Maximizing Low-cost Program Benefits

Maximizing low-cost mortgage program benefits is yet another way to describe the HUD Section 203k program. With all that has happened in the mortgage and real estate market over the last three years, most devastating of which is the significant loss of equity in homes and personal assets, it seems to me that each person, if made aware of benefits included in certain government-insured mortgage programs, would be inclined to participate in those programs if there was some assurance that the process would not be overly cumbersome.

The following paragraphs will cover a few of those government-insured programs, the benefits included, as well as the process through which a borrower can participate with little or no inconvenience. Improved processing systems and streamlined guidelines put in place to accommodate a better application-to-closing experience for the borrower provide a more pleasant borrowing experience.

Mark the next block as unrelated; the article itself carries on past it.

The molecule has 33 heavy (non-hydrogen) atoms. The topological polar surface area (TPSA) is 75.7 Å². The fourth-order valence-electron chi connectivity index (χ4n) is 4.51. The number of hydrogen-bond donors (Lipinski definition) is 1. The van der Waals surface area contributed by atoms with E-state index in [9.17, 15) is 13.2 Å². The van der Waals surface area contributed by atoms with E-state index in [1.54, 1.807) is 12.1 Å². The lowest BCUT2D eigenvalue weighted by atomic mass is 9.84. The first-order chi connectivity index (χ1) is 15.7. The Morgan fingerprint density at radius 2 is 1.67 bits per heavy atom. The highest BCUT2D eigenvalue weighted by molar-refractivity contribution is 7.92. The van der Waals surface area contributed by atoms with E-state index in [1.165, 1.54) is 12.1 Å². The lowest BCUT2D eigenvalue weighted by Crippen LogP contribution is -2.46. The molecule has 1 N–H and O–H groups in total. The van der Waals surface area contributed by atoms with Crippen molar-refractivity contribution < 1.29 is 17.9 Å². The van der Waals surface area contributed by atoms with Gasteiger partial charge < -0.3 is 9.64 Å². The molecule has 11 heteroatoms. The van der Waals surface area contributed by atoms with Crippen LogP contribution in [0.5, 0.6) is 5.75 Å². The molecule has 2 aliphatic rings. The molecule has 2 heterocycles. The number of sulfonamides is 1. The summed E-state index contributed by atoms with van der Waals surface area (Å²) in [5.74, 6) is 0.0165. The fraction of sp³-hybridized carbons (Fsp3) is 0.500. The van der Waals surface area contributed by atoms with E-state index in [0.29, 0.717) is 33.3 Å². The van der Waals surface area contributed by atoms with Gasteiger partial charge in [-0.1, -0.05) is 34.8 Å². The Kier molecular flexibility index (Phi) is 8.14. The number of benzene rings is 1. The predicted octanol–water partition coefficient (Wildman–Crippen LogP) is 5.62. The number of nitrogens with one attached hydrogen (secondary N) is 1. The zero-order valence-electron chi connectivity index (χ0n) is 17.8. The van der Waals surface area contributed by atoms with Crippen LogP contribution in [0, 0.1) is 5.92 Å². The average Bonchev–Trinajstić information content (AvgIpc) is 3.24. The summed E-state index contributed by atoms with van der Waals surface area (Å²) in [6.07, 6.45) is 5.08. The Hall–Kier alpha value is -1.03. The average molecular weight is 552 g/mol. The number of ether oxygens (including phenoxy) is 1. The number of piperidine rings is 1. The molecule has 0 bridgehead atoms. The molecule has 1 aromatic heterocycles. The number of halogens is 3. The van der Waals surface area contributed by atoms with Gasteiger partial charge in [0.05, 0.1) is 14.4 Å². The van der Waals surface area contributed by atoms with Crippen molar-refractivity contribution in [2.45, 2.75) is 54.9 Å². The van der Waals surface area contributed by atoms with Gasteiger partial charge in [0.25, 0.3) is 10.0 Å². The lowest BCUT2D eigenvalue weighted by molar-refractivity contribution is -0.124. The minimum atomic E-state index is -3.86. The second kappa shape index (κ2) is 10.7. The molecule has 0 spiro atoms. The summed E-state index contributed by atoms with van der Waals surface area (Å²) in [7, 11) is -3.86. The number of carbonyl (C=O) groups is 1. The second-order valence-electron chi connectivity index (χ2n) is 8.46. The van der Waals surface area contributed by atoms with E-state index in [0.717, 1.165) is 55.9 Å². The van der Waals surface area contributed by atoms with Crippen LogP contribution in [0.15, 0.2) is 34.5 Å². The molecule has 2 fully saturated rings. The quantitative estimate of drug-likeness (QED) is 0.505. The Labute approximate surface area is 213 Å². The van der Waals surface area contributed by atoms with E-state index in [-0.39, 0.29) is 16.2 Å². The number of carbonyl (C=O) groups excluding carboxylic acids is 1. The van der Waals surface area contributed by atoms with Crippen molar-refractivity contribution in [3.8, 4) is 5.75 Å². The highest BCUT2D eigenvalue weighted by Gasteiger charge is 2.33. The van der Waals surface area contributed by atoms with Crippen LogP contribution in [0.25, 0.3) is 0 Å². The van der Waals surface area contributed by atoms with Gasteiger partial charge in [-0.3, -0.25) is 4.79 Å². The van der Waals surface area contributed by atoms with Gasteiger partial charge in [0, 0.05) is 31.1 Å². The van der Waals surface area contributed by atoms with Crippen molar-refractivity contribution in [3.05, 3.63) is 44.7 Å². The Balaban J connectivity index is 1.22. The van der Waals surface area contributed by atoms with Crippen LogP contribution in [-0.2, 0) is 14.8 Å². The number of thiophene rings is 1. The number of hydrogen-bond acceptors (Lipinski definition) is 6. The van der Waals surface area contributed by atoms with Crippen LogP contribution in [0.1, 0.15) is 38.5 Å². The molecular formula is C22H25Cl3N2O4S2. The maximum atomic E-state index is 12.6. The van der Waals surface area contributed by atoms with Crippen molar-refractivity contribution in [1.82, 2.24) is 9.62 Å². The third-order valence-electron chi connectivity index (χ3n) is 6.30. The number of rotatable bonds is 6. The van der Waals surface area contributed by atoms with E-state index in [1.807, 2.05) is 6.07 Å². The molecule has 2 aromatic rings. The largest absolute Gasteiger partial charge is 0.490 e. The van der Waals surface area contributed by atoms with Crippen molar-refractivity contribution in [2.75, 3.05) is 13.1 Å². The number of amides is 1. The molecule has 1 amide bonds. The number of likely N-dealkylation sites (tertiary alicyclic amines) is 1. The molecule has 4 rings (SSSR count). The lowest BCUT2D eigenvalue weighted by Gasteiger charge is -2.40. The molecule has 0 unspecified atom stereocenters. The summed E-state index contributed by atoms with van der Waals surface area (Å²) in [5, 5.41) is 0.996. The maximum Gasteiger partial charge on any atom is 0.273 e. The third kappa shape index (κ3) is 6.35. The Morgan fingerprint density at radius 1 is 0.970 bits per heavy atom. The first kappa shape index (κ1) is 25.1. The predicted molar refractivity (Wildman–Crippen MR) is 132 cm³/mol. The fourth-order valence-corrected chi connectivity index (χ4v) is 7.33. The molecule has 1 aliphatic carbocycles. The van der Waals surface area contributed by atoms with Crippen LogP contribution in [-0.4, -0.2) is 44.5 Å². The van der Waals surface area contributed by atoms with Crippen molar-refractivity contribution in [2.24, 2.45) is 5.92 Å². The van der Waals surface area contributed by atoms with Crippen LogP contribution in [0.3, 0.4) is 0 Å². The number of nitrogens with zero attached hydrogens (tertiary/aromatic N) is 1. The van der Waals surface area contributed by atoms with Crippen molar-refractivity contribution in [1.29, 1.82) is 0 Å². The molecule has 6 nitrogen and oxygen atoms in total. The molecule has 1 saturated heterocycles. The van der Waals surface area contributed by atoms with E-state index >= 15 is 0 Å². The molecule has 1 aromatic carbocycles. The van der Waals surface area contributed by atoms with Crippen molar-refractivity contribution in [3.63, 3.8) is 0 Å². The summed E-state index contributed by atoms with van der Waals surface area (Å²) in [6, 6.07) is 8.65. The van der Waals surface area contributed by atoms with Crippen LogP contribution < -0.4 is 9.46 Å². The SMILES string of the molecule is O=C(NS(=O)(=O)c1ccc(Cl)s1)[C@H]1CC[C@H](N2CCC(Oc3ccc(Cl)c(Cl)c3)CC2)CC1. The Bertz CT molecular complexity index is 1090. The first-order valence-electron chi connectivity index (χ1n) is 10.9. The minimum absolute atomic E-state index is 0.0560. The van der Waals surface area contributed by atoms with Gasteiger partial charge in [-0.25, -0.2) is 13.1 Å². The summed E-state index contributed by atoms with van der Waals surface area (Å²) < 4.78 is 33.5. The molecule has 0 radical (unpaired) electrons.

The following mortgage programs are currently available through HUD-approved lenders:

  • FHA-Insured 203(b) Mortgage Loan
  • FHA-Insured 203(k) Mortgage Loan
  • HUD “Streamlinked(K)” Limited Repair program
  • Energy Efficient Mortgage(EEM)
  • FHA-Insured Home Equity Conversion Mortgage

FHA-Insured 203(b) mortgage is the traditional low down payment, fixed rate, fixed term financing program that so many home buyers have utilized to purchase their homes over the last seventy five years. The program requires that a home buyer will make a minimum down payment of 3.5% of the purchase price (increased from 3% in 2009), is able to document enough income to repay the loan (41% of gross monthly income to cover combined monthly debt), and demonstrates a responsible debt repayment history (based on credit scoring, a qualify score must be 640 or higher).

This version of FHA financing sets the standard against which other affordable mortgage programs are measured.